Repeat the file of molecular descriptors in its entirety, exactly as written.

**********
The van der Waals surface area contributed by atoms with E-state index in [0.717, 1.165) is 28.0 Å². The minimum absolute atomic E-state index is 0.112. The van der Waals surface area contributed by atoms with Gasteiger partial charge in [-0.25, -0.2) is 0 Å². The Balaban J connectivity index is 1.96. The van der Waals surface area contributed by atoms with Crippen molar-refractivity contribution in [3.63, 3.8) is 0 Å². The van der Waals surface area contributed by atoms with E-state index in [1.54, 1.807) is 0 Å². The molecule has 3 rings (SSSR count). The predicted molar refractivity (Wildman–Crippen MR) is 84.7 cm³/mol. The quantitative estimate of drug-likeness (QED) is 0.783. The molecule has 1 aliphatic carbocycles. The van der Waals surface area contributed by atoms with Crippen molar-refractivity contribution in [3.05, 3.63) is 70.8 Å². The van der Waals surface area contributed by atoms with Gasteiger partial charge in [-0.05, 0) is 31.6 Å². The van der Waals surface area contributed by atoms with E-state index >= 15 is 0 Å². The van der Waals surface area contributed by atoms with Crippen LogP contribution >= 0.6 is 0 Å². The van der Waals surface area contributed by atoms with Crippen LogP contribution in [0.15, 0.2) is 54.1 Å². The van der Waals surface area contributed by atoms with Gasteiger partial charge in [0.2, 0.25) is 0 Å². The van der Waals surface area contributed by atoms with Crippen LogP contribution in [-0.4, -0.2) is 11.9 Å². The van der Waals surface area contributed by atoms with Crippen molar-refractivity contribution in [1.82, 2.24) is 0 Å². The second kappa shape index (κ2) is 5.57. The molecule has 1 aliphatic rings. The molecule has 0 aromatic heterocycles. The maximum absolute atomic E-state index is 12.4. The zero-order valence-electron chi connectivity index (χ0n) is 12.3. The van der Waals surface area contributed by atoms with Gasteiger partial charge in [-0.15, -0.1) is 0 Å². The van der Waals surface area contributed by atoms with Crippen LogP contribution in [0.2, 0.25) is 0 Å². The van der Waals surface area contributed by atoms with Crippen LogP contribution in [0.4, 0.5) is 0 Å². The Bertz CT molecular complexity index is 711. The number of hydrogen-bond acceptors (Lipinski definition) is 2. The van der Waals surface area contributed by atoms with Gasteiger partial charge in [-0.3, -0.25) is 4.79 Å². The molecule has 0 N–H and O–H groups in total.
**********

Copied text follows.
The van der Waals surface area contributed by atoms with E-state index in [0.717, 1.165) is 28.0 Å². The minimum absolute atomic E-state index is 0.112. The van der Waals surface area contributed by atoms with Gasteiger partial charge in [-0.25, -0.2) is 0 Å². The Balaban J connectivity index is 1.96. The van der Waals surface area contributed by atoms with Crippen molar-refractivity contribution in [3.63, 3.8) is 0 Å². The van der Waals surface area contributed by atoms with E-state index in [1.54, 1.807) is 0 Å². The molecule has 3 rings (SSSR count). The predicted molar refractivity (Wildman–Crippen MR) is 84.7 cm³/mol. The quantitative estimate of drug-likeness (QED) is 0.783. The molecule has 1 aliphatic carbocycles. The van der Waals surface area contributed by atoms with Crippen molar-refractivity contribution in [3.05, 3.63) is 70.8 Å². The van der Waals surface area contributed by atoms with Gasteiger partial charge in [-0.05, 0) is 31.6 Å². The van der Waals surface area contributed by atoms with E-state index >= 15 is 0 Å². The van der Waals surface area contributed by atoms with Crippen LogP contribution >= 0.6 is 0 Å². The van der Waals surface area contributed by atoms with Crippen LogP contribution in [0.15, 0.2) is 54.1 Å². The van der Waals surface area contributed by atoms with Gasteiger partial charge in [0.2, 0.25) is 0 Å². The van der Waals surface area contributed by atoms with Crippen LogP contribution in [-0.4, -0.2) is 11.9 Å². The van der Waals surface area contributed by atoms with Crippen molar-refractivity contribution in [1.82, 2.24) is 0 Å². The second kappa shape index (κ2) is 5.57. The molecule has 1 aliphatic rings. The molecule has 0 aromatic heterocycles. The maximum absolute atomic E-state index is 12.4. The zero-order valence-electron chi connectivity index (χ0n) is 12.3. The van der Waals surface area contributed by atoms with Gasteiger partial charge in [-0.15, -0.1) is 0 Å². The van der Waals surface area contributed by atoms with Crippen LogP contribution in [0.2, 0.25) is 0 Å². The van der Waals surface area contributed by atoms with Crippen LogP contribution in [0.4, 0.5) is 0 Å². The Bertz CT molecular complexity index is 711. The number of hydrogen-bond acceptors (Lipinski definition) is 2. The van der Waals surface area contributed by atoms with Gasteiger partial charge in [-0.3, -0.25) is 4.79 Å². The molecule has 0 N–H and O–H groups in total.